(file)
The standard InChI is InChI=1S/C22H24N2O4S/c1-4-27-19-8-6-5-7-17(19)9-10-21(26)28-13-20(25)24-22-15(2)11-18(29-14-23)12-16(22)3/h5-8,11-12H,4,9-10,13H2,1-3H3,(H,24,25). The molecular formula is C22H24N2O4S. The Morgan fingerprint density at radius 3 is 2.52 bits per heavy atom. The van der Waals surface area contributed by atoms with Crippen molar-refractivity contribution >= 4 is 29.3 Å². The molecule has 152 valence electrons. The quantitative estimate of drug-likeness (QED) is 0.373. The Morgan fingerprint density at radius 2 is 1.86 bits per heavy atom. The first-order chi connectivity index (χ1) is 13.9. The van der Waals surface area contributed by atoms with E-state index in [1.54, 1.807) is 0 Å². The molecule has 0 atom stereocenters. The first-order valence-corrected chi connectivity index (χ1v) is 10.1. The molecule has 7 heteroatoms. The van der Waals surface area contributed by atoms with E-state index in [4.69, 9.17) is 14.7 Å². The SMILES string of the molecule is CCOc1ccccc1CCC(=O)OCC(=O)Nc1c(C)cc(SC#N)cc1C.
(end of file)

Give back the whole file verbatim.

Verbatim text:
The standard InChI is InChI=1S/C22H24N2O4S/c1-4-27-19-8-6-5-7-17(19)9-10-21(26)28-13-20(25)24-22-15(2)11-18(29-14-23)12-16(22)3/h5-8,11-12H,4,9-10,13H2,1-3H3,(H,24,25). The molecular formula is C22H24N2O4S. The Morgan fingerprint density at radius 3 is 2.52 bits per heavy atom. The van der Waals surface area contributed by atoms with Crippen molar-refractivity contribution >= 4 is 29.3 Å². The molecule has 152 valence electrons. The quantitative estimate of drug-likeness (QED) is 0.373. The Morgan fingerprint density at radius 2 is 1.86 bits per heavy atom. The first-order chi connectivity index (χ1) is 13.9. The van der Waals surface area contributed by atoms with E-state index in [1.54, 1.807) is 0 Å². The molecule has 0 atom stereocenters. The first-order valence-corrected chi connectivity index (χ1v) is 10.1. The molecule has 7 heteroatoms. The van der Waals surface area contributed by atoms with E-state index in [4.69, 9.17) is 14.7 Å². The SMILES string of the molecule is CCOc1ccccc1CCC(=O)OCC(=O)Nc1c(C)cc(SC#N)cc1C.